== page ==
Activated partial thromboplastin time (APTT) test is a blood test to measure time taken by the blood to clot after administration of blood thinning agents. It is used to investigate bleeding disorders and monitor patient’s response to anti-clotting drugs such as heparin therapy. This test unlike partial thromboplastin time (PTT) uses activator to speed up the clotting time and consequently results into narrowing of reference range. The reference range for APTT is 30 seconds to 40 seconds. APTT signifies spontaneous bleeding if found to be more than 70 seconds. APTT is found to be abnormally elevated in cases of hemophilia and also by intravenous heparin therapy. The test requires few milliliters of blood. The APTT is generally checked approximately six hours post initiation of treatment, with intravenous heparin, by the time the effect of heparin has achieved. This determines the dose adjustments for the heparin infusion therapy, based on the APTT result. The APTT does not measure the effect of treatment with low-molecular weight heparin injections. APTT testing also helps in screening of specific coagulation factor deficiencies, and detection of coagulation inhibitors such as certain factor inhibitors, lupus anticoagulant, and nonspecific inhibitors.
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The global APTT testing market is segmented based on testing location and geography. The various testing locations include emergency rooms, physician offices, cancer clinics, ICUs/CCUs, ambulatory care centers, surgery centers, nursing homes and birth centers. Geographically, the market has been segmented into four major regions namely, North America, Europe, Asia-Pacific and Rest of the World. Coagulation testing comprising laboratory as well as point of care (POC) testing is expected to continue accounting for the major share in in the global in vitro diagnostics market in the near future. Moreover, many of the new models of laboratory testing including prothrombin time (PT) and activated partial thromboplastin time (APTT), is expected to witness greater automation and the integration of more esoteric coagulation tests and assays.
Activated partial thromboplastin time (APTT) testing is used as a diagnostic tool for monitoring other than heparin therapeutic monitoring, wherein the specimens should be devoid of any residual heparin to avoid false results. APTT testing does not detect all lupus anticoagulants or coagulation inhibitors. The APTT represents the time for clot formation after adding activators such as calcium, phospholipids, and kaolin to a sample of citrated blood. APTT is found to be prolonged due to heparin in blood, direct thrombin inhibitors, a deficiency of or inhibitor of factors in the intrinsic and common pathways. Such factors include factors II, V, VIII, IX, X, XI, and XII. Vitamin K deficiency, lupus anticoagulant, or severe liver disease may also lead to prolongation of APTT. However, prolongation of APTT may not occur on the slightest deficiencies of coagulation factors.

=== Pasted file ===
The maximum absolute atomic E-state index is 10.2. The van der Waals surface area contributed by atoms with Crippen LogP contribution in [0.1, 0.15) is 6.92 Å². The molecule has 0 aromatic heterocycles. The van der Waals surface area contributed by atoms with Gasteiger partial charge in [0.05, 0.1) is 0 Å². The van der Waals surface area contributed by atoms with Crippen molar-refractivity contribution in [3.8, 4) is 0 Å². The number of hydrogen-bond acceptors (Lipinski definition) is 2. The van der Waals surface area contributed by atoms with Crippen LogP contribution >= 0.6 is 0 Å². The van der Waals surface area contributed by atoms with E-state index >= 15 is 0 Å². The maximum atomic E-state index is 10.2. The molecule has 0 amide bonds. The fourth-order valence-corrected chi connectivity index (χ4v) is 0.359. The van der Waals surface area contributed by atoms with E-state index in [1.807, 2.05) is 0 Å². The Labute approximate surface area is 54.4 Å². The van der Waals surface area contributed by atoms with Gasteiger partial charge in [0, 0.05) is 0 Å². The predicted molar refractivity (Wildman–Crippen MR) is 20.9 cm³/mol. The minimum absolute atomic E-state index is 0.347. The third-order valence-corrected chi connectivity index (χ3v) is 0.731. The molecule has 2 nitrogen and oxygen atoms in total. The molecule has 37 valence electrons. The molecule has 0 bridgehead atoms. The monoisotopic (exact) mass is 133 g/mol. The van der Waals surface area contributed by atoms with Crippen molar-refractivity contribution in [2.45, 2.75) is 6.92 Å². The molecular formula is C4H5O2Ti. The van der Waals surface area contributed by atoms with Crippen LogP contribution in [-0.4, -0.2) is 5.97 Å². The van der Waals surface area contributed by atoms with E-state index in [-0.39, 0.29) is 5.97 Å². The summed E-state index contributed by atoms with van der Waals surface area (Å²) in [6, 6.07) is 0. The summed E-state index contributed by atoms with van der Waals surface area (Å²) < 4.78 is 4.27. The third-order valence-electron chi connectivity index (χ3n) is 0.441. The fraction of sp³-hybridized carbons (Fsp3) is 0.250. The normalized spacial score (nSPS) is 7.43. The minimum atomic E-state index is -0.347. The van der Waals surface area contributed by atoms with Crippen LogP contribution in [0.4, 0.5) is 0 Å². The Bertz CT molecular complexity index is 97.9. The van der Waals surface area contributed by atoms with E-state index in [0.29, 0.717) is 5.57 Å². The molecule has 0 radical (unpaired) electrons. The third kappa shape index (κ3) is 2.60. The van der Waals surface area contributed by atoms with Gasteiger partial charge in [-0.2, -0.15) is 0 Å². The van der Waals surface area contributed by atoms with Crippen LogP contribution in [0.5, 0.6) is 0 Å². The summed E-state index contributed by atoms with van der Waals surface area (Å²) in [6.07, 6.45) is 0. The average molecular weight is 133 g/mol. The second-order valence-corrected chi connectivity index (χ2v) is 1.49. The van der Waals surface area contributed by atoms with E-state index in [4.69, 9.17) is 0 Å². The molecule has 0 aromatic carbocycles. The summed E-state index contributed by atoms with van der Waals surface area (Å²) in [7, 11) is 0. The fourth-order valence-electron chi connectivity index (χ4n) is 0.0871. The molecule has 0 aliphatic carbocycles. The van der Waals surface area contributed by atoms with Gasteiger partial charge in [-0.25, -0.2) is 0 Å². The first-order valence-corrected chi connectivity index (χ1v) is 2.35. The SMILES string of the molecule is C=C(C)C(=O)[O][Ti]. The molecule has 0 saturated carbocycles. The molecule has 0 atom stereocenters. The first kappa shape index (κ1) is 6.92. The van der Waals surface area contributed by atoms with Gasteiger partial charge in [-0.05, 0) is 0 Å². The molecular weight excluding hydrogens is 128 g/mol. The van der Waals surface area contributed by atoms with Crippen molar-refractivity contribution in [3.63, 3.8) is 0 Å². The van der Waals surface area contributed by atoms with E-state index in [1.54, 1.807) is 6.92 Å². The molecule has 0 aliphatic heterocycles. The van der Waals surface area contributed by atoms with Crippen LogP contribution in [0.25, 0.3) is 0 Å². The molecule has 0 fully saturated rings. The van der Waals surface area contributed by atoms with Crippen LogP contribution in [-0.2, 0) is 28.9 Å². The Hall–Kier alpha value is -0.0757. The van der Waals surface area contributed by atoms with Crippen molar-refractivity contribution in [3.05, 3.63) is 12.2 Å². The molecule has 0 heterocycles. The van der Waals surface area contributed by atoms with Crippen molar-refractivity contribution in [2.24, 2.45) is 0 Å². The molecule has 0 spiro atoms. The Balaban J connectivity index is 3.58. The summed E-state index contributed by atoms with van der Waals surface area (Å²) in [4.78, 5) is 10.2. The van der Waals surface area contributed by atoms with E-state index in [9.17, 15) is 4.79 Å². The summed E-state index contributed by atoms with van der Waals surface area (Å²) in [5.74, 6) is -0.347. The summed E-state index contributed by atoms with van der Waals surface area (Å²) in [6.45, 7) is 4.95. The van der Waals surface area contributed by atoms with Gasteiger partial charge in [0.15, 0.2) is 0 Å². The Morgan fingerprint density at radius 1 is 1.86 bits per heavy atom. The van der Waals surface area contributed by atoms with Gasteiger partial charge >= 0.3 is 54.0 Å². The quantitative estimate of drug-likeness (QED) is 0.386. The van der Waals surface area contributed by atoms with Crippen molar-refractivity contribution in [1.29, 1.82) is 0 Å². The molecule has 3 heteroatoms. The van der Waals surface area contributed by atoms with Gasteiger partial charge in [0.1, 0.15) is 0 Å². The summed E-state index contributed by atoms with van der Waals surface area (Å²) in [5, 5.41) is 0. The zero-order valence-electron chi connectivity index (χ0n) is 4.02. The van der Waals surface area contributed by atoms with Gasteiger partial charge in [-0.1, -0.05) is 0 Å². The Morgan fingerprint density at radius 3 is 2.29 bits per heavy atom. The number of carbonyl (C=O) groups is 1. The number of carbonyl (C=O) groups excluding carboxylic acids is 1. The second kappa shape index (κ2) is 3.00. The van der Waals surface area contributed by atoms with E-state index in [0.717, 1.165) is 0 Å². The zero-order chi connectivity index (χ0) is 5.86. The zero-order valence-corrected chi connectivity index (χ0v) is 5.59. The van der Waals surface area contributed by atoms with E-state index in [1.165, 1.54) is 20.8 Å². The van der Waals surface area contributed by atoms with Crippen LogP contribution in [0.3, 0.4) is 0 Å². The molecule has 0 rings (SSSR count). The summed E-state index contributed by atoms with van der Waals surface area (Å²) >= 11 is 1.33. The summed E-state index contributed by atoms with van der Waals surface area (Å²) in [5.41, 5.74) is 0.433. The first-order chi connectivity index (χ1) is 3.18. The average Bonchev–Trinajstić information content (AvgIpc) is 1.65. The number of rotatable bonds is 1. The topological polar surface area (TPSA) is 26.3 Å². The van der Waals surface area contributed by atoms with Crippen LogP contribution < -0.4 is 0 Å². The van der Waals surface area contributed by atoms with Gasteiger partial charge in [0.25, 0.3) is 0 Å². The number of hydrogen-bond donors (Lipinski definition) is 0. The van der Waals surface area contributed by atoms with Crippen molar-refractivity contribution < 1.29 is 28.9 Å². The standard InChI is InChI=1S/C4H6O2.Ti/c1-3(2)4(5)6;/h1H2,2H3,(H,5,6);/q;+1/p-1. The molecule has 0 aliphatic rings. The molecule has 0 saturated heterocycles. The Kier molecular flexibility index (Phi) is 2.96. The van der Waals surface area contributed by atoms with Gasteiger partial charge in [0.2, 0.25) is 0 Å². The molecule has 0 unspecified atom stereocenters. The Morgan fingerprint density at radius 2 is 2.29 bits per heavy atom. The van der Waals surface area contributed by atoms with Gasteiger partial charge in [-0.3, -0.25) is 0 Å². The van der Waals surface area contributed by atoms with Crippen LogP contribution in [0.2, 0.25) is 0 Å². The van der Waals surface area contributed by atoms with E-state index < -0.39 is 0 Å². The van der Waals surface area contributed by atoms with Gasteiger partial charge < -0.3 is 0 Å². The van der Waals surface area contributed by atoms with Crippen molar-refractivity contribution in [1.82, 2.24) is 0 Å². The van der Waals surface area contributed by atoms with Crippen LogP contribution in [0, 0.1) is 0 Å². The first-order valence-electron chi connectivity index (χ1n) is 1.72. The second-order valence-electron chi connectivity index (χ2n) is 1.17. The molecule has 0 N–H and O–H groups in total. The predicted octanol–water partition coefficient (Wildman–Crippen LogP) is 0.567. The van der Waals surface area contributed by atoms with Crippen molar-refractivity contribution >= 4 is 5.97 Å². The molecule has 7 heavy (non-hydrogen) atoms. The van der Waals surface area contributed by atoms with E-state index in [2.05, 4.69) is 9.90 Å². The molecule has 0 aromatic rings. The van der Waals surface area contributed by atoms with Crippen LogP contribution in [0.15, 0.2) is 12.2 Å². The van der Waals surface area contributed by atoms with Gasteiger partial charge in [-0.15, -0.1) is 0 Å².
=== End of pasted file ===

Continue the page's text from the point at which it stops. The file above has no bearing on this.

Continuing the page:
Use of automated methods is required by most laboratories in cases where clot formation is deemed to have occurred when the optical density of the mixture has exceeded a certain threshold. Micronized silica and ellagic acid are the commonly used activators for automated analyzers. A phospholipids substitute called Cephalin replaces platelet phospholipids in the test. Since this test uses plasma that is poor in platelet content, it requires a source of phospholipids such Cephalin for coagulation to occur.
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The key players contributing to the global APTT testing market include Abbott, Accumetrics, American Labor Alere, BioCytex, Behnk Elektronik, Beckman Coulter, Bio/Data, Cepheid, Chrono-Log, CoaguSense, Diagnostica Stago, Helena, Haemonetics, HYPEN, Instrumentation Laboratory, ITC, Medtronic, LABiTec, Pentapharm, Sekisui, Roche, Siemens, Sienco, Spartan, Sysmex, Tcoag, Technoclone, TECO, and Universal.